More generally: for any transition matrix, is . Now consider point of : by matrix multiplication, it is

but by the definition of the transition matrix, this is the same as

which is just summing up the probabilities of all paths through the state space that start at , go to some , and then end up at ; in other words, it is the probability that if you're at , you end up at after two state transitions.

You should be able to see that this extends more generally:

Linear algebra comes to the rescue yet again; we've reduced the problem of finding the probability of going between any two states in a Markov chain's state space in steps into the problem of multiplying a matrix times with itself and looking up one item in it.

Finding the stationary distribution

Given a starting state in a Markov chain, we can't say for sure what state it will be after transitions (unless it's entirely deterministic, like our initial boring traffic light model), but we can calculate exactly what the probability distribution over the states will be. This is usually denoted as a vector , with being the probability we're in state .

Here's something we might want to know: what is the stationary distribution; that is, how can we allocate probability mass amongst the different states in such a way that the total amount of probability mass in each state remains constant after a state transition?

Here's something you might ask: why is it interesting to know this? Perhaps most importantly, the stationary distribution of a Markov chain is the long-run average of time spent in each state (exercise: prove that this is the case); if you want to know how much time our probabilistic traffic lights will spend being green over a long period of time, you need to find the stationary distribution.

Now given our distribution (note: it's a row vector, not a column vector) and transition matrix , we can express the stationary distribution as the that satisfies two conditions. First,

This is the condition that must remain unchanged when transformed by our transition matrix during a state transition. You might have expected the transformation to be written ; usually we'd express a matrix transforming a vector in this order. However, because of the way we've defined – start states on the vertical axis, end states on the horizontal – we need to do it this way. Here's a visualisation, with the result vector in red:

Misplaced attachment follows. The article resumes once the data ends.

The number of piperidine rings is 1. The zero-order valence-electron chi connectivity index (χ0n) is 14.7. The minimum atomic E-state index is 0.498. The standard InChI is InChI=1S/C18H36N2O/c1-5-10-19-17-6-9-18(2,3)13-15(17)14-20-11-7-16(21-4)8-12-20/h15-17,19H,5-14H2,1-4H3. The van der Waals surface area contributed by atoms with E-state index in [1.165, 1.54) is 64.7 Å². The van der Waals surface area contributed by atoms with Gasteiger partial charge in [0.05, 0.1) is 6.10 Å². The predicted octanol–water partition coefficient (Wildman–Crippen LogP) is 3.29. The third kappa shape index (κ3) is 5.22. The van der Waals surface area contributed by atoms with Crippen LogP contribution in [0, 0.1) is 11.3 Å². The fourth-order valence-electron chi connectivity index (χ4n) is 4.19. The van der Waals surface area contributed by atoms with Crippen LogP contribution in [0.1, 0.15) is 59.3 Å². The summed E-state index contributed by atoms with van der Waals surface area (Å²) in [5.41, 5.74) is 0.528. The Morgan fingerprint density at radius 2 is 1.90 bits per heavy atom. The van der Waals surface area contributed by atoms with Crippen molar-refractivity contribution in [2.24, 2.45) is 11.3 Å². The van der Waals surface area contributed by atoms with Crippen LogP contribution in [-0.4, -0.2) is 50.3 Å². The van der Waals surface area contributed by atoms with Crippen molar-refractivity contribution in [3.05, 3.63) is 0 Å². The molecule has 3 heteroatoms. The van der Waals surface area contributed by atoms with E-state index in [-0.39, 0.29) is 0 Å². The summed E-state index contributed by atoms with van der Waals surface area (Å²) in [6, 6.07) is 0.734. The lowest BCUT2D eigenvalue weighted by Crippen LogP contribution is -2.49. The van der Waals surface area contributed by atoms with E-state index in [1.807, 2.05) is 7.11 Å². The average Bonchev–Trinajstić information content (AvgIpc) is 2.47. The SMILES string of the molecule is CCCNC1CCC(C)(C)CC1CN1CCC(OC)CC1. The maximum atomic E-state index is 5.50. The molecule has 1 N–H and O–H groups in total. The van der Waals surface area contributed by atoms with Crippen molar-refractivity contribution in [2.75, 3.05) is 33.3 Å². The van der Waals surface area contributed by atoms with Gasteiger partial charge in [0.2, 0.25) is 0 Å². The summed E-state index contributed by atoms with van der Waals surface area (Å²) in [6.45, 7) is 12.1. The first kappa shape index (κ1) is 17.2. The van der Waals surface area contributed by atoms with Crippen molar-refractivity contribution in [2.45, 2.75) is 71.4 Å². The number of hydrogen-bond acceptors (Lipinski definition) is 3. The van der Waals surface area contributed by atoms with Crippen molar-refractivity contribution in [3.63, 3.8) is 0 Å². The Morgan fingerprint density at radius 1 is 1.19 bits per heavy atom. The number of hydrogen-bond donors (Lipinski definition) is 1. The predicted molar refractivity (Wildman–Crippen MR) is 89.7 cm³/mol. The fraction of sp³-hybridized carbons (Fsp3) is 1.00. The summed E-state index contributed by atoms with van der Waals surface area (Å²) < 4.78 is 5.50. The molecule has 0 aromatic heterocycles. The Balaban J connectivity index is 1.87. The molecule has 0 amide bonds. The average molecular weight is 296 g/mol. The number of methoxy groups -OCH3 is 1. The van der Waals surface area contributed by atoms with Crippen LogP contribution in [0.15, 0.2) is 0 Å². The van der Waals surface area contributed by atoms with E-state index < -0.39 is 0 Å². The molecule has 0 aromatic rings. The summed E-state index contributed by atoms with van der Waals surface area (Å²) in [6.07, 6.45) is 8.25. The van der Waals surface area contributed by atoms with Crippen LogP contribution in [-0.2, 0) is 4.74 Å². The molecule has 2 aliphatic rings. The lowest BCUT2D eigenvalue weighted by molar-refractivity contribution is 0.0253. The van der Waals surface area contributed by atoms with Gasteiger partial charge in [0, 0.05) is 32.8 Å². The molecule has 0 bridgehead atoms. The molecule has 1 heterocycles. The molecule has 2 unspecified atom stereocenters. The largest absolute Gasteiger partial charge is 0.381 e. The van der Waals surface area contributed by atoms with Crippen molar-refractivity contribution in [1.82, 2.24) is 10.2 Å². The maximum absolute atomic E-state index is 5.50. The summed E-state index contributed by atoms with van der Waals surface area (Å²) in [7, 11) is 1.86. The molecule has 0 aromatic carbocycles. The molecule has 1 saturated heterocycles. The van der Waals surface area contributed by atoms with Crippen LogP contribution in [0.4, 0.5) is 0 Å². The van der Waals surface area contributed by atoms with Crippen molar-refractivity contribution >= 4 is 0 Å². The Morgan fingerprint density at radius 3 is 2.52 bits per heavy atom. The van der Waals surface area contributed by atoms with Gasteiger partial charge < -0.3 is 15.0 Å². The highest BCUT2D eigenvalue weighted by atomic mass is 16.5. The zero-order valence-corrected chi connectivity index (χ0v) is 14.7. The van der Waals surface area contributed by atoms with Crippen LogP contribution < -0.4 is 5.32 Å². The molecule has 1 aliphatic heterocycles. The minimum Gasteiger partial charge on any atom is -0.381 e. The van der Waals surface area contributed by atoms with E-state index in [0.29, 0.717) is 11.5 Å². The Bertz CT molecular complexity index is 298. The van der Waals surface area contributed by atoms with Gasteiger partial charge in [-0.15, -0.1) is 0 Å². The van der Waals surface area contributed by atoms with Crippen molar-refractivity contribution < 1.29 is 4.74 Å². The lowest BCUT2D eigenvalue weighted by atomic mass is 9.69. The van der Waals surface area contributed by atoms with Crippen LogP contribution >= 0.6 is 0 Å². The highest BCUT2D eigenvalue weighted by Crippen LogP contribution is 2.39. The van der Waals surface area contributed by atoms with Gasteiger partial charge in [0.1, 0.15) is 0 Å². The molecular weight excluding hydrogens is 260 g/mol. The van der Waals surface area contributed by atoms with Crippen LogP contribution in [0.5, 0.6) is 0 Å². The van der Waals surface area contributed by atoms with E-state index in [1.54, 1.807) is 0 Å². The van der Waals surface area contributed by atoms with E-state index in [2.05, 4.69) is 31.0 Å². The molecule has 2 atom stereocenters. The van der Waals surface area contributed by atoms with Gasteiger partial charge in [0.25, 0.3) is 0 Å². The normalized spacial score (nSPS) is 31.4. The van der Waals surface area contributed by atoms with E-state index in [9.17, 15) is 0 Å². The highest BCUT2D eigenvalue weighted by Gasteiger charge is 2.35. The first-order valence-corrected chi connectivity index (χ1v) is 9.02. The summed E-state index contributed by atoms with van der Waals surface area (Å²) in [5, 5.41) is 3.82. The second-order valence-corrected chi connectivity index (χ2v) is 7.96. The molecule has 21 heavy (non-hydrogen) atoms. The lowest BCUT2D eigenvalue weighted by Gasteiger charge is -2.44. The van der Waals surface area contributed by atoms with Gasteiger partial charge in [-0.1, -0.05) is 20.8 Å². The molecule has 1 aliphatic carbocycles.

(Alternatively, we could take as a column vector, flip the meanings of the rows and columns in , and write – equivalent to transposing both of the current definitions of and .)

The second condition (can you see why it's necessary?), where is a vector of the required length, is

We can also write this as matrix multiplication, as long as we're clear about column and row vectors and transposing things as required. We can also be clever and write a single matrix that expresses both of these constraints, and then getting NumPy's linear algebra libraries to give us the answer becomes a single line of code.

(The second constraint is just the condition that any probability distribution sums to 1.)

Uniqueness of the stationary distribution

Now for another question: when does a unique stationary distribution exist? You should be able to think of a state diagram for which there are an infinite number of stationary distributions.

For example:

The states , , and (in the dotted red circle) and , , , and (in the dotted blue circle) are "independent", in the sense that you can never get from one set of states to the other. Imagine that for the state set , we have a stationary distribution over only those states , and another stationary distribution over . (Let each of these vectors have a slot for every state, but let it be zero for states outside the corresponding state set – , for example.) Now, because there can be no probability mass flow between these two sets, we can see that any distribution is also a stationary distribution, provided that and are chosen such that (probability distributions sum to one!).

It turns out that for any state set where each state is theoretically reachable from all the others – i.e., if we represent the state diagram as a directed graph, the graph is connected – there does exist a unique stationary distribution.

Detailed balance

Sometimes it doesn't take matrix calculations to find a stationary distribution. In the general case, the condition is that the probability mass flow into a state, from all other states, must equal the outflow to all other states. The simplest case this can happen is when, for any pair of states and , sends as much probability mass to upon a state transition as sends to . If we can ensure that this is true "locally" for each pair of states, then we don't have to do complex "global" optimisation over all states.

This condition is known as detailed balance. Mathematically, letting be a distribution of probability mass over states and be the transition matrix, we can express it as

something that should be clear if you remember the interpretation of the transition matrix element as the probability of an transition.

A final fun question: say we have an undirected graph and we consider a random walk over it (i.e., if we're at a given vertex, we take any edge going from it with equal probability). What is the stationary distribution over the states (i.e. the vertices of the graph)?